Copies of my soon-to-be-released new book The Upside of Inequality: How Good Intentions Undermine the Middle Class arrived today (Penguin, Sept. 13, 2016) and are available for preordered here.
In The Upside of Inequality, I argue that if we ignore the true causes of growing income inequality—an abundance of unskilled labor in an economy constrained by properly trained talent and its willingness to take risk—and blame high wage-earners, it will lead to policies that slow (middle- and working-class wage) growth. One implication is that spreading constrained resources over more low-skilled workers expands employment at the expense of slower lesser-skilled productivity and wage growth relative to the rest of the economy. I suspect this is a key driver behind Trump’s support among Reagan Democrats. Given these constraints, I lay out a blueprint for raising middle and working class wages in a world with a near-unlimited supply of lesser-skilled labor.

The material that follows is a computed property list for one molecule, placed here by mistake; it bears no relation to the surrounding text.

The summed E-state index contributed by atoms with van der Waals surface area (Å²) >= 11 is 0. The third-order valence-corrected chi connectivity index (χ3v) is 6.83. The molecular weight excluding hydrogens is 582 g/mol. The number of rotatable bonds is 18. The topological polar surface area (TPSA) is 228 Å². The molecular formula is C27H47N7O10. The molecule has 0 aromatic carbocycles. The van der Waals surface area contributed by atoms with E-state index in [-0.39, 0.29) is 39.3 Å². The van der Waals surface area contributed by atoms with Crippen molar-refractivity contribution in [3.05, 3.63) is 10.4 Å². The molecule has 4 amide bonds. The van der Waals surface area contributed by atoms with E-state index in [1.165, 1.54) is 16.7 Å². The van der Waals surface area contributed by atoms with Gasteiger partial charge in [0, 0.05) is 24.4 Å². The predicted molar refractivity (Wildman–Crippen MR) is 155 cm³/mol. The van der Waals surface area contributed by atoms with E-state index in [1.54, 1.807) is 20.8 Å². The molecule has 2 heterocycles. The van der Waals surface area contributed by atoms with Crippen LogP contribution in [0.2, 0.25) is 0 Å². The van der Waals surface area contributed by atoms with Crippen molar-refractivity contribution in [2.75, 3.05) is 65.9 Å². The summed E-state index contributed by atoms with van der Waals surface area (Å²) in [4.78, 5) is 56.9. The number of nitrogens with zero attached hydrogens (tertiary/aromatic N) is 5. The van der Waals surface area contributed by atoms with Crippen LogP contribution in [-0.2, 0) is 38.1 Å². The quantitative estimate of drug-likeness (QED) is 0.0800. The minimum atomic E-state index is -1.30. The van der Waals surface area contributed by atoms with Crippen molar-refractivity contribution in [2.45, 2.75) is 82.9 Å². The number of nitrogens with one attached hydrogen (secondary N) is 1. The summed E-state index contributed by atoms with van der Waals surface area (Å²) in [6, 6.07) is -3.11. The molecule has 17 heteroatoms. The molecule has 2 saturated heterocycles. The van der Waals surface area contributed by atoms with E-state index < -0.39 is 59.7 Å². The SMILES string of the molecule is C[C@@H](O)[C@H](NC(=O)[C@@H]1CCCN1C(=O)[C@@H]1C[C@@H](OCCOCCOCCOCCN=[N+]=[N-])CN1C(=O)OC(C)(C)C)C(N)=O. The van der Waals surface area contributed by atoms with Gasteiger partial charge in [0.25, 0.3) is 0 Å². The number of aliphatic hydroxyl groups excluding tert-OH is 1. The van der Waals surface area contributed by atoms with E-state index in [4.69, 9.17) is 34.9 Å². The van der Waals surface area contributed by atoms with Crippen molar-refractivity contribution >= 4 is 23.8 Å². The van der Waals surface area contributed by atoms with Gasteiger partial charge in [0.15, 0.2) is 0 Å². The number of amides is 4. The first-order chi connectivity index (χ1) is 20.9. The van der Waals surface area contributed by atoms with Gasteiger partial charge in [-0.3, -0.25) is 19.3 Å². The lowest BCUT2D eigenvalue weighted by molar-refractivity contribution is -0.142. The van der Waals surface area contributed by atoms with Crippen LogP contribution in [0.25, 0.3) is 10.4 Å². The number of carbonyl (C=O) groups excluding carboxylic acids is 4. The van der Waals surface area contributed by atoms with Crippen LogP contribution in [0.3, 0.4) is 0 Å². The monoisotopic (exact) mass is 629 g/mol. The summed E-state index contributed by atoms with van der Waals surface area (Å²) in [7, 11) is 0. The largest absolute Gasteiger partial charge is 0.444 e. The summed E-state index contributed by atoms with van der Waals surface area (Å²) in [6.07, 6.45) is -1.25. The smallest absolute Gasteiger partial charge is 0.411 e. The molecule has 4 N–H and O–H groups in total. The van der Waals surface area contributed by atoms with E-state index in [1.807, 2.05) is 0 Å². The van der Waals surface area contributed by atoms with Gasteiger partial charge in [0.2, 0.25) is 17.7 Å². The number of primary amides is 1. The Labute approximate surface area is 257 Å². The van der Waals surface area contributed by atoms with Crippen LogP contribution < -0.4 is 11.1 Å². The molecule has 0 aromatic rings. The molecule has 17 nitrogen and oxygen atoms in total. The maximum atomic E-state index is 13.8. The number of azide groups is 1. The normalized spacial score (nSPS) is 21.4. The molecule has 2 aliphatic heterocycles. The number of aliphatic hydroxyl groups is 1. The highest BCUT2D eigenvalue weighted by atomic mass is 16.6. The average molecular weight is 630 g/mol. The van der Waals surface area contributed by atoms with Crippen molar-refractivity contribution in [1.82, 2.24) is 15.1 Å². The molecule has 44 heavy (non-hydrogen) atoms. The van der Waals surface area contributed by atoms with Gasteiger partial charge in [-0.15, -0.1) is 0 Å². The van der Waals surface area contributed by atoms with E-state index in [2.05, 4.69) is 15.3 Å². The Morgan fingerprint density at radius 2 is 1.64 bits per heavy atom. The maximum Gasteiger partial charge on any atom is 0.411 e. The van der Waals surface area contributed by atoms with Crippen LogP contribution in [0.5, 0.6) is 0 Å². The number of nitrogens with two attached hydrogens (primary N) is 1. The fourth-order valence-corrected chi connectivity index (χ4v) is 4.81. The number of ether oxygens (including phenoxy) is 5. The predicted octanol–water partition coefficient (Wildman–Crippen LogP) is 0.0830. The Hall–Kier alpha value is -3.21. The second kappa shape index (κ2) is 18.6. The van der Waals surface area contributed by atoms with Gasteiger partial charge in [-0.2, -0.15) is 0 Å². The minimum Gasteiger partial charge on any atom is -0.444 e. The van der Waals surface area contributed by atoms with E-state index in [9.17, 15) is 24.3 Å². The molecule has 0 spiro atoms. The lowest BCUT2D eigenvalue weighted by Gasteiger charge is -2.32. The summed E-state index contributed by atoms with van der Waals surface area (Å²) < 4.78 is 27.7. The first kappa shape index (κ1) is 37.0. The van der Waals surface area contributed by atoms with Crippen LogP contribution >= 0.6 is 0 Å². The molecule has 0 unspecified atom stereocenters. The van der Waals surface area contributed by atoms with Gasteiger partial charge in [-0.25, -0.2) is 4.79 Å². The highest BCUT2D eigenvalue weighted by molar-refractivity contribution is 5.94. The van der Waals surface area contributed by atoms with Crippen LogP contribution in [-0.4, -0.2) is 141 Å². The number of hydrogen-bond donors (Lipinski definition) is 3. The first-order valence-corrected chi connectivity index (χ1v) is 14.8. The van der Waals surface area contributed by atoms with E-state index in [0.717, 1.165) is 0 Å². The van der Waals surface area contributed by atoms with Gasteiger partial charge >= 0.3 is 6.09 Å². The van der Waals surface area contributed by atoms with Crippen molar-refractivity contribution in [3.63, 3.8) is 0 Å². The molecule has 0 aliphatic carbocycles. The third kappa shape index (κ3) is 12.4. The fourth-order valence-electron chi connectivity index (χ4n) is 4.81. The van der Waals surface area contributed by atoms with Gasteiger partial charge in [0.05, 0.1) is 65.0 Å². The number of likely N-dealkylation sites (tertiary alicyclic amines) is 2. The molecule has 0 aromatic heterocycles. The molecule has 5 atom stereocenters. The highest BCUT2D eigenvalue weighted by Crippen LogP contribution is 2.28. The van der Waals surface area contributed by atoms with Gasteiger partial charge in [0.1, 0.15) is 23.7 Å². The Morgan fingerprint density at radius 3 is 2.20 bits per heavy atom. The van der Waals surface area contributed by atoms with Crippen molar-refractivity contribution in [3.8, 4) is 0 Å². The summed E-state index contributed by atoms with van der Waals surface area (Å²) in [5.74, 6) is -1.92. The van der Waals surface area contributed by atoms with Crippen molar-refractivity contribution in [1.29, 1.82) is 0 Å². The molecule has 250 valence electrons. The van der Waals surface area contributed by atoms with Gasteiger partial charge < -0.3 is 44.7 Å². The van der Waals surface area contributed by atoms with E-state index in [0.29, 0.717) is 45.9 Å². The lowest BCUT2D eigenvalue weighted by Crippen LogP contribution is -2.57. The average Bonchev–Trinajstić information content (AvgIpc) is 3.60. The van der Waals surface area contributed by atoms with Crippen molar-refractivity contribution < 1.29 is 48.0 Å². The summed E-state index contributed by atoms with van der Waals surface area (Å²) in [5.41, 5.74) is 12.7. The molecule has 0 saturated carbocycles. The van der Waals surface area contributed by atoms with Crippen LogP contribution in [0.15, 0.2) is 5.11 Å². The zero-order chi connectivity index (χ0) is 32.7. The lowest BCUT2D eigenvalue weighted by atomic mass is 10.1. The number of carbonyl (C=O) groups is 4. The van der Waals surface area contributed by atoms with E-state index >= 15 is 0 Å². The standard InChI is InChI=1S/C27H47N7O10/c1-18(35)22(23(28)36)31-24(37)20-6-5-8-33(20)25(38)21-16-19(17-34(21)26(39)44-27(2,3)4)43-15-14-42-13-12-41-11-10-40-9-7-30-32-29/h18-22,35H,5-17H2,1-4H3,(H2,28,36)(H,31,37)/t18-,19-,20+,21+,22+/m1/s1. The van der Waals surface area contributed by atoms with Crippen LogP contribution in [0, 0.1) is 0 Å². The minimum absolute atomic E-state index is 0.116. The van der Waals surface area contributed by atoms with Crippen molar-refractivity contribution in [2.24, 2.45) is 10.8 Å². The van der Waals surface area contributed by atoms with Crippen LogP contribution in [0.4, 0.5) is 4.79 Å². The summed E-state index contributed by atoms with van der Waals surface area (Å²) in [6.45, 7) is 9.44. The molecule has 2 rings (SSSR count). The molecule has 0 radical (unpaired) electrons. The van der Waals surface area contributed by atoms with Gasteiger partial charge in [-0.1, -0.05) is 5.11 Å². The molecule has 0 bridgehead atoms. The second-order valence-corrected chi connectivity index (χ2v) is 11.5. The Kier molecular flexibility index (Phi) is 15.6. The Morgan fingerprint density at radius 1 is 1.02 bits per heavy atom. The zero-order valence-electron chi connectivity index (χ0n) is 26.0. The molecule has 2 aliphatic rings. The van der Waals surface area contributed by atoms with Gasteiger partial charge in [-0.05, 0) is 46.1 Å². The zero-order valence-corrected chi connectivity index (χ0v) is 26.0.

Greg Mankiw said my last book—the Top 10 New York Times Bestseller Unintended Consequences—was “far smarter and more thought-provoking than most economics written for the general public.” I’ve worked hard to achieve the same standard with this book. Larry Summers, a tough critic on the left, blurbed: I disagree but respect the argument, calling it “a very valuable contribution” that will “sharpen your thinking on critical economic issues.” Glenn Hubbard, David Autor, George Borjas, Larry Lindsey, and other prominent economists also blurbed it.
You can read more of the early reviews here.